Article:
Things that concern human relationships and emotions naturally make for a gripping narrative if you tell it right. However, my stories are not just about Parveen. It is a book of many chapters. I have tried to explore each event in its own way, relative to how they deserve to be told. Some stories lend themselves to a more cinematic approach like my beginnings in Delhi, my interview with The Beatles. When I explore my spiritual beliefs, there isn’t so much banter I can bank on. They are ideas that have shaped me or ideas I have arrived at. Hollywood was me talking about a larger picture of what was happening. Of course I peppered things with conversations that happened with famous people. Talking about the larger sense of events that happened is more dramatic to me. Then the story about my parents going from being revolutionaries to religious figures –– that story has a logic of its own. I have tried to make it gripping and vivid because it’s unknown to most people. My mother’s Satyagraha with Mahatma Gandhi… each story had to be told in its own style.

How was your Bollywood experience different and similar to your Hollywood experience?

They are very different industries and my experiences were very varied. Bollywood is where I began and acted as the springboard that made me a star in Europe, which then gave me the strength to go to Hollywood. It was a strange situation for me because I was a young actor in Bombay, a star in Europe and a ranked newcomer in Hollywood! Hollywood is an insulated society and they don’t care what happens outside of it. You have to deal with them in their terms and I had to struggle to get roles which weren’t really being written. When they did write roles for Indians, they had no qualms in taking a white man and painting his face brown. That was one of the biggest obstacles I faced and I protested in the trade magazines. Cumulatively, in time, as a result of many people saying similar things, the scenario is indeed different now in Hollywood. Diversity is an issue in the forefront now. Nothing gives me greater joy than seeing Indian actors flourishing in Hollywood, be it Riz Ahmed or Kal Penn or Mindy Kaling.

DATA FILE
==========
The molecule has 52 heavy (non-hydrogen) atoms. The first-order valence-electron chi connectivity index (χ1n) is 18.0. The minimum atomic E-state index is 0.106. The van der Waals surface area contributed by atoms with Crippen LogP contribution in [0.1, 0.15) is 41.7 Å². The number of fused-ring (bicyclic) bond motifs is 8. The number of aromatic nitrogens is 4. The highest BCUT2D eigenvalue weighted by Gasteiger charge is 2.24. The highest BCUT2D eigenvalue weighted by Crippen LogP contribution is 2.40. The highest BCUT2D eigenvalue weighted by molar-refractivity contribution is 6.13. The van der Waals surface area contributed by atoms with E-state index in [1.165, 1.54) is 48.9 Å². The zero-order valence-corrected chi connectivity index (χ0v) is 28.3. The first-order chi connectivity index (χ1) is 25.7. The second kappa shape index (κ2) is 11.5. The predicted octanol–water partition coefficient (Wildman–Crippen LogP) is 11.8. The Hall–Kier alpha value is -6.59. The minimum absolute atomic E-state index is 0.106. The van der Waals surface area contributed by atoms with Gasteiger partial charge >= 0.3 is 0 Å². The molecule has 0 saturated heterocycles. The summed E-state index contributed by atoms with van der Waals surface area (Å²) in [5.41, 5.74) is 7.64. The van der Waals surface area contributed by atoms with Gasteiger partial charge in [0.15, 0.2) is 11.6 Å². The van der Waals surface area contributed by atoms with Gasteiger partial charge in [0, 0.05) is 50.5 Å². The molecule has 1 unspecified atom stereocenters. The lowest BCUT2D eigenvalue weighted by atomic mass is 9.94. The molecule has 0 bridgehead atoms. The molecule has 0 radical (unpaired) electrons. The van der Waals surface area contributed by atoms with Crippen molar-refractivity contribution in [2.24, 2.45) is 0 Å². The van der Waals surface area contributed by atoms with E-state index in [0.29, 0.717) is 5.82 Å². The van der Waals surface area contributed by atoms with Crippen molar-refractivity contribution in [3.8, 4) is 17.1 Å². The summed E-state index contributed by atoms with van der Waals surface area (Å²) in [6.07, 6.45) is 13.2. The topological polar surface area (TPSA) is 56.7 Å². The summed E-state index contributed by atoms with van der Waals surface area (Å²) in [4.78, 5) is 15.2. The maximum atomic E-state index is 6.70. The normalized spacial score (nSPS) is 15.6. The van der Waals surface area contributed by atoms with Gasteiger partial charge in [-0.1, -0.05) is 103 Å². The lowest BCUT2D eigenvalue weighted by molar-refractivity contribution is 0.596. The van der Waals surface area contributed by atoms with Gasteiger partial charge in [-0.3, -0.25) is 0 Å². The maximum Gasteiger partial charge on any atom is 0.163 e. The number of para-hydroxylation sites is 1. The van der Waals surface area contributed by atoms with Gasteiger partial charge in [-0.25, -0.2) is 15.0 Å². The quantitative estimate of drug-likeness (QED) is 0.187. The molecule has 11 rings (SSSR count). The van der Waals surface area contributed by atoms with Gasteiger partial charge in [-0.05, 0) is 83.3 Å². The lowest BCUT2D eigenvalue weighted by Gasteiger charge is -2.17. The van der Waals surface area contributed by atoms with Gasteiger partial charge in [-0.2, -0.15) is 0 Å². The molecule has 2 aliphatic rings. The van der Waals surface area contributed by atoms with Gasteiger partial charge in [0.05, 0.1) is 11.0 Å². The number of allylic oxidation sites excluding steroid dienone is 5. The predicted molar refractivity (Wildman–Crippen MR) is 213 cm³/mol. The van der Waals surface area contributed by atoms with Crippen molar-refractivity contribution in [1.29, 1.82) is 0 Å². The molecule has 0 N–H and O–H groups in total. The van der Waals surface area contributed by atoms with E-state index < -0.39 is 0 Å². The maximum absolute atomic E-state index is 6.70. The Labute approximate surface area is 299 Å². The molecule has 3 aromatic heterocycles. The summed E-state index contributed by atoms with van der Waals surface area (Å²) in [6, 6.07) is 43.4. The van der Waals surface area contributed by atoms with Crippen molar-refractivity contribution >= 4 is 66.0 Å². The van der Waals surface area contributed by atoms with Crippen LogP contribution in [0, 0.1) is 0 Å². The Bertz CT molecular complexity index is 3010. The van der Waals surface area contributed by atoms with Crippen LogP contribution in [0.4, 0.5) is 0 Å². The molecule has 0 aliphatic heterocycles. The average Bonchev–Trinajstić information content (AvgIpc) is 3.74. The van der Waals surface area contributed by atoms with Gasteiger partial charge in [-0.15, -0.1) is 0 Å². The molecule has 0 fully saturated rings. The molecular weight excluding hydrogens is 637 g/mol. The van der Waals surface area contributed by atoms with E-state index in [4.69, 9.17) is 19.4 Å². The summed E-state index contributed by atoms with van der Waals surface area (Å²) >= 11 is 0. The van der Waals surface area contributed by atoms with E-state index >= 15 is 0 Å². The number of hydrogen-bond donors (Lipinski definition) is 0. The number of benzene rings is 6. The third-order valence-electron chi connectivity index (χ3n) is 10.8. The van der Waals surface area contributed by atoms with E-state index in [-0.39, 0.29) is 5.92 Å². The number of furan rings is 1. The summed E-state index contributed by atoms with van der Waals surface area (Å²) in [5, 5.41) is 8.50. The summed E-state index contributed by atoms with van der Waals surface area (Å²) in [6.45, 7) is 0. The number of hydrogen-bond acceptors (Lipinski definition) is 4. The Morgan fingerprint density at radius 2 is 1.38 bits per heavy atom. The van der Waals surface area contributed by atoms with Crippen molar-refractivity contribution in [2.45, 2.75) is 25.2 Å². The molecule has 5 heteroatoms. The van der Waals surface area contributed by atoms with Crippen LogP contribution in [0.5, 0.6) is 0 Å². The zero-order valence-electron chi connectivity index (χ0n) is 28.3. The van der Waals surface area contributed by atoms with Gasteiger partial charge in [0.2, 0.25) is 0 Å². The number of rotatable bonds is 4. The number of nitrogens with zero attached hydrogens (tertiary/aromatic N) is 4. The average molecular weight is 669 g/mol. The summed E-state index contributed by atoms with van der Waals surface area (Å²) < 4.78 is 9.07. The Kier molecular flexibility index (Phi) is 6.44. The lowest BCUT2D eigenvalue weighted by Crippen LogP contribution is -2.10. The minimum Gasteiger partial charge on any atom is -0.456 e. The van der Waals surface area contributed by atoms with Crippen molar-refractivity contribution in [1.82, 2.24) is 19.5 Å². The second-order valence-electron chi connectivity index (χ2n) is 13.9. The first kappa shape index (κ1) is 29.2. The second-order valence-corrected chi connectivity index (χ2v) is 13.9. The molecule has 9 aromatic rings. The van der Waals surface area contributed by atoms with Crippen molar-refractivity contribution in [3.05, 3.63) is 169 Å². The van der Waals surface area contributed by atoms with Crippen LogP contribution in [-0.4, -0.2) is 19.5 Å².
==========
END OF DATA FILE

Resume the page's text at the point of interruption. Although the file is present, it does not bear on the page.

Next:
I came back to Bollywood in the middle and did a few films like Khoon Bhari Maang for which a lot of people remember me. Hollywood is just a more planned industry. They plan things longer and they shoot quicker. We tend to plan less and shoot longer. Bollywood in those days were family-run firms!